Aaron Swartz Funeral: Westboro Baptist Church Protest Canceled After Anonymous Threats
By Jeff Stone | January 18, 2013 5:57 AM EST
After issuing a press release declaring their intention to protest the funeral of Internet activist Aaron Swartz, members of the Westboro Baptist Church were nowhere to be found outside the ceremony Tuesday. Anonymous hackers announced they would stand in opposition to any church members who picketed the memorial, part of the reason, some think, why the church members never made an appearance.
Swartz was found dead in his New York City apartment Friday after hanging himself two years to the day after his arrest for allegedly downloading 5 million academic articles from the JSTOR primary source database and planning to distribute them for free online.
Swartz, who co-authored the popular RSS format and had been a co-owner of the social news site Reddit, was facing 30 years in prison and a one million dollar fine. He was 26.
Two days after Swartz was found dead the Westboro Baptist Church issued a press release detailing their plan to protest his funeral in Highland Park, Illinois, presumably while holding offensive signs and shouting homophobic epithets while Swartz’s family mourned nearby. The Church is best known for demonstrating outside military funerals with rainbow color signs that read “God Hates Fags.”
“Cyber criminals are the latest face of this nation’s and this world’s raging at God and His Servants at WBC, the press release read. “Now the gloves are off, cyber rebels! We will picket the funeral, the LORD willing, so in that Great Day of His Wrath, your blood is not on our hands.”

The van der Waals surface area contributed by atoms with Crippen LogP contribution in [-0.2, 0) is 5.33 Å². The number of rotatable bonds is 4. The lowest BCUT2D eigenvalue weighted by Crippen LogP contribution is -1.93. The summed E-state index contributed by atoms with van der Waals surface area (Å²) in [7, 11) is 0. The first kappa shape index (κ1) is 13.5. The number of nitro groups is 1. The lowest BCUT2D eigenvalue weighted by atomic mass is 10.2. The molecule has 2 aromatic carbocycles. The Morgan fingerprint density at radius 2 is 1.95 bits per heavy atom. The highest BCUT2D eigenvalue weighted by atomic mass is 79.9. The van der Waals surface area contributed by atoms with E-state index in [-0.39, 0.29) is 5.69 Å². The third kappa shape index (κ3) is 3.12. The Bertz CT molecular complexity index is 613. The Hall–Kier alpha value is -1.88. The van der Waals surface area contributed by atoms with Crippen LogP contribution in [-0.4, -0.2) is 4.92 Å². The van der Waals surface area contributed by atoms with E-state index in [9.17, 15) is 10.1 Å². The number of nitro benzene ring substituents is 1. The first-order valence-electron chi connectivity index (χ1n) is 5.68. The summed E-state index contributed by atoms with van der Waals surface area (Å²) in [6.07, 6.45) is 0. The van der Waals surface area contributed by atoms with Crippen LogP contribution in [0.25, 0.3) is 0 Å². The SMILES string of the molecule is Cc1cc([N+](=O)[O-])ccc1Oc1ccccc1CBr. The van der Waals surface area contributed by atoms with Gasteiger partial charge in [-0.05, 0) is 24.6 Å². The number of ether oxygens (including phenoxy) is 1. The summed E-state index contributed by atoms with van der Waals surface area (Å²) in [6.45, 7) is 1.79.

The Church’s official Twitter feed also told of a “public memorial praising God for killing” Swartz in New York City’s Times Square.
All the braggadocio seemed to quiet down, though, when Anonymous announced their own picket opposing the offensive themes of the WBC. Last month, when the Church declared it would protest the funeral of children killed in the Sandy Hook elementary shooting, Anonymous hacked the group’s website and Twitter feeds of some of its’ most outspoken members.
Anonymous revealed personal details of church followers and pushed a petition pleading with the White House to declare the WBC a hate group. The religious group never showed up in Newtown, where they were protesting because gay marriage is legal in Connecticut, citing “financial difficulties.”
A tweet from Anonymous’ Twitter page said, “Police confirm WBC’s lawyer contacted them and said they would not be protesting.”
The hackers announced they would demonstrate against the Church’s picket line in a video released Monday.
"Before discussing the operation, there is something that needs to be said to Aaron's family and his friends: We're sorry," says Anonymous in the video. "It is likely that our continuous condemnation and attacks against this cult is the very reason Aaron is being targeted by them. We would do anything to stop them from attending Aaron's services. Aaron deserves peace and we will not allow this cult to overpower what should be the media's focus, the monsters at DOJ who ruthlessly targeted your son."
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